Inflatable pill that balloons to the size of a ping-pong ball in your stomach could be used to monitor cancer signs
- The device inspired by the pufferfish contains a sensor to tracks temperature in the summer for up to a month
- The pill is made from two kinds of jelly-like hydrogel material that resist stomach juices
- It inflated to 100 times its original size in 15 minutes to prevent it passing through the body
An inflatable pill that swells to the size of a ping-pong ball in the stomach could be used to monitor cancers and ulcers, or spot signs of infection, say scientists.
A test version of the device, inspired by the pufferfish, contains a sensor that continuously tracks temperature in the stomach for up to a month.
The pill is made from two kinds of jelly-like hydrogel material that allow it to resist the effects of stomach churning and acidic digestive juices.
Its creators sought to mimic the defence mechanism of the pufferfish, which responds to threats by rapidly sucking in water and blowing up its body to resemble a spiky balloon.
The pill inflated to 100 times its original size in 15 minutes to prevent it passing through the body
Upon reaching the stomach, quickly swells to the size of a soft, squishy ping-pong ball big enough to stay in the stomach for an extended period of time. The inflatable pill is embedded with a sensor that continuously tracks the stomach’s temperature for up to 30 days
The ‘puffer pill’ is made from super-absorbent particles covered by a protective layer that stops them breaking apart.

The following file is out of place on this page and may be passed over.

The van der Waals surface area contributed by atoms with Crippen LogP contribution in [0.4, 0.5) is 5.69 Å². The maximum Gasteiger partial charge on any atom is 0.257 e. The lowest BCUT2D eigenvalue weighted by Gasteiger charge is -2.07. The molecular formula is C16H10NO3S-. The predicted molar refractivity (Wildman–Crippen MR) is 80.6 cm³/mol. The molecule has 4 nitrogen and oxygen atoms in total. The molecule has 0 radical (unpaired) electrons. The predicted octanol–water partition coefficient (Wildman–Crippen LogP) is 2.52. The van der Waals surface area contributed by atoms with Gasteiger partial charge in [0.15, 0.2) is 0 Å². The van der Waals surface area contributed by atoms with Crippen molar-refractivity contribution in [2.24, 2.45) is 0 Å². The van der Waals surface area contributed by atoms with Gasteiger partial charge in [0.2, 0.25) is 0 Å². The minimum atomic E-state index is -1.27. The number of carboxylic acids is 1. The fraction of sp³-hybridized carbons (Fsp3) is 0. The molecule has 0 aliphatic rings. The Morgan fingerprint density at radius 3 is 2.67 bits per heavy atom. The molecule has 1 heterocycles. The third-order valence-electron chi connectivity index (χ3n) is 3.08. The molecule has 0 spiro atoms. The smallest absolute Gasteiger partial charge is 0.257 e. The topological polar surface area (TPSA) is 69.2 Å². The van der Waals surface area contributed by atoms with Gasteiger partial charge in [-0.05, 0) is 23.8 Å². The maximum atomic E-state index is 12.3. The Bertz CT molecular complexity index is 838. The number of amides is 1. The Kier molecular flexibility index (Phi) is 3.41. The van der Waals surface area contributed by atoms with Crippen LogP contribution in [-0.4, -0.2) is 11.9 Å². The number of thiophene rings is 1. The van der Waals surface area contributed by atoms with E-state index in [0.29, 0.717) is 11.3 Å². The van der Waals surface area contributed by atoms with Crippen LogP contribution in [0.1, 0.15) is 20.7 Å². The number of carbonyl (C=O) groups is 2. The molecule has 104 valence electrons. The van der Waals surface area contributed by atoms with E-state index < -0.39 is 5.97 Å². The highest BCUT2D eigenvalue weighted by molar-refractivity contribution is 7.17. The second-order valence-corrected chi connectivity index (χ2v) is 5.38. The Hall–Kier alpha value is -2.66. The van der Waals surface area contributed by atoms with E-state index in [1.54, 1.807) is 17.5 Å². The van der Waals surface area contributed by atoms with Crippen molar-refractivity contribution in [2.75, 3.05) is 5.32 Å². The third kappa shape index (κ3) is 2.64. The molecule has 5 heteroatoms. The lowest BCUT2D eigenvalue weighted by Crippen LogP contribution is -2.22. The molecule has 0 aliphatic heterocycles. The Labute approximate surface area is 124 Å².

In laboratory tests it was dunked in various solutions of water resembling gastric juices, and mechanically squeezed to simulate ‘grinding’ stomach contractions.
The pill inflated to 100 times its original size in about 15 minutes, fast enough to prevent it passing out of the stomach before doing its job.
Lead researcher Dr Xuanhe Zhao, from Massachusetts Institute of Technology, said: ‘The dream is to have a jell-o-like smart pill, that once swallowed stays in the stomach and monitors the patient’s health for a long time such as a month.’
In further tests small temperature sensors were embedded in several pills which were fed to pigs.
The sensors were able to track the animal’s daily activity patterns for up to a month.
The researchers, whose work is reported in the journal Nature Communications, envisage puffer pills that can deliver a number of different sensors to the stomach.
These could monitor acidity levels or look for signs of certain bacteria or viruses.
The new pill is made from two types of hydrogels – mixtures of polymers and water that resemble the consistency of Jell-O. The combination enables the pill to quickly swell in the stomach while remaining impervious to the stomach’s churning acidic environment
If the pill needs to be removed from the stomach, a patient can drink a solution of calcium that triggers the pill to quickly shrink to its original size and pass safely out of the body
Tiny cameras could even be installed in the pills to image the progress of tumours or ulcers.
Another application could be a safer and more comfortable alternative to gastric balloons, which are used to suppress over-eating and manage weight gain, said the scientists.
Dr Zhao said: ‘With our design, you wouldn’t need to go through a painful process to implant a rigid balloon. Maybe you can take a few of these pills instead, to help fill out your stomach, and lose weight. We see many possibilities for this hydrogel device.’